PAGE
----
Tony Perkins isn’t the only anti-gay conservative coming to dinner — so is the National Organization for Marriage’s Brian Brown. Brown has accepted Dan Savage’s invitation to join his family for dinner and have a recorded debate moderated by Mark Oppenheimer from the New York Times. His only stipulation was that he wanted to bring his own camera crew, just to ensure that neither side distorts the debate. Savage replied that he’s going to have to scrub his home of all symbols of his Catholic heritage, lest Brown take offense:
It looks like I’m gonna have to clear all the Catholic kitch out of our living room and dining room — my 5′ plaster Jesus, our 3′ plaster Mary, all my other plaster saints, the dozens of rosaries hanging around their plaster necks, the stack of disintegrating hymnals on the mantle, etc. Wouldn’t want Brian to think there’s something disrespectful about our collection. Our Catholic kitch is all family heirlooms. My late grandfather’s rosaries, most of them prayed to pieces, were headed to the dump when I picked them out of the trash. But will knowing that my 5′ plaster Jesus has been evacuated to our bedroom be more of a torment for Brian?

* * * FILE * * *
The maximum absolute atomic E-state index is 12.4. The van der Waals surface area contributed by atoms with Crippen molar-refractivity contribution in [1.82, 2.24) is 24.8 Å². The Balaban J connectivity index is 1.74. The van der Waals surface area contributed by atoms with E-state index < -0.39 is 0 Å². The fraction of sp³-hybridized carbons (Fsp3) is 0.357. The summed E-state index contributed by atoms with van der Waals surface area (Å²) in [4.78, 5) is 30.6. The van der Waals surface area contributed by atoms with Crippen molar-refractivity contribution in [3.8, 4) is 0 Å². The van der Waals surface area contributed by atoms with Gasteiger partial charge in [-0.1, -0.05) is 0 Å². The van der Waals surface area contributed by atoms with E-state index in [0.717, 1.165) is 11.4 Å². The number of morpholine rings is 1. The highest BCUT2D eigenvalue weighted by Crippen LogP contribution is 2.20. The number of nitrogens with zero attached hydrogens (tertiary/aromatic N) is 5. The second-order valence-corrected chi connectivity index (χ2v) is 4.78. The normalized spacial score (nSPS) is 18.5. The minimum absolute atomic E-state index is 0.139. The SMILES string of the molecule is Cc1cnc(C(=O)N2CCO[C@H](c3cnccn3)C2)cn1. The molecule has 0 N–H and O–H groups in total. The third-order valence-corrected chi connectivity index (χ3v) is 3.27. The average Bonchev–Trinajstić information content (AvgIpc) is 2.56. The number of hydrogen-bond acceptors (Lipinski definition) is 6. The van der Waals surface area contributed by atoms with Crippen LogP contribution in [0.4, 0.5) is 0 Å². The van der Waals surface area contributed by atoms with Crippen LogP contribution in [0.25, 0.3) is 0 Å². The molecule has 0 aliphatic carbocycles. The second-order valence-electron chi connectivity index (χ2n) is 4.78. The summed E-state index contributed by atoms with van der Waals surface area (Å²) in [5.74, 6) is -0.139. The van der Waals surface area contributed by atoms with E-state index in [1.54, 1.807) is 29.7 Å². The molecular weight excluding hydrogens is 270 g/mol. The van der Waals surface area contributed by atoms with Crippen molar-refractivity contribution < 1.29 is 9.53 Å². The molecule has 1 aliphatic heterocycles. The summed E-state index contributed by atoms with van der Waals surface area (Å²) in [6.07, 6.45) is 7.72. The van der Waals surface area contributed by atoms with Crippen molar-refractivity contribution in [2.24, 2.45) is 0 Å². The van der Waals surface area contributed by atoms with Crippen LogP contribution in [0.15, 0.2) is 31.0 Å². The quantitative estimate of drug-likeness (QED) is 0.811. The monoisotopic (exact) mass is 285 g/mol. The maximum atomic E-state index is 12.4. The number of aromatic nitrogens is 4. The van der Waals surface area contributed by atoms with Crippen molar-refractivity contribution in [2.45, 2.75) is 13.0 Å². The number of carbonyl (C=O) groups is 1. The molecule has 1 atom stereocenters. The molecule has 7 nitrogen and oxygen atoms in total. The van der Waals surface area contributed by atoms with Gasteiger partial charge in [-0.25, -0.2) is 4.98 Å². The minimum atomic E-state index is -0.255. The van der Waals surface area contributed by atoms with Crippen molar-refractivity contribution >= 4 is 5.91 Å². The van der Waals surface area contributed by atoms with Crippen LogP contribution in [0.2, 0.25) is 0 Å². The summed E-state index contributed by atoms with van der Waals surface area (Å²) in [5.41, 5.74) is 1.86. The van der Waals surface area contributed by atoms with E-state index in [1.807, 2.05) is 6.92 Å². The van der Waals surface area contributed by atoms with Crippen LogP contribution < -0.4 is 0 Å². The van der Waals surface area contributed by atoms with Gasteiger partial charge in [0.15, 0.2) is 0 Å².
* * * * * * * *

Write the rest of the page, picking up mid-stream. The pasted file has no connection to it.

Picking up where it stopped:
The recorded meeting of these two dining and debating will be a serious milestone to watch — twice, to see what both camera crews capture and edit. Perkins’ dinner with the Family Equality Council’s Jennifer Chrisler will not be similarly documented, but the fallout will still be noteworthy. Perhaps Brown and Perkins believe this an important opportunity to stand on their principles, but perhaps these invitations have simply painted them into a corner. By accepting the invitations, they seem willing to at least dignify the humanity of these families, which is encouraging. If, however, they meet these children and then still persist in denying them the security of being legally connected to both of their parents, it will be that much harder — and uglier — for them to justify their anti-equality positions.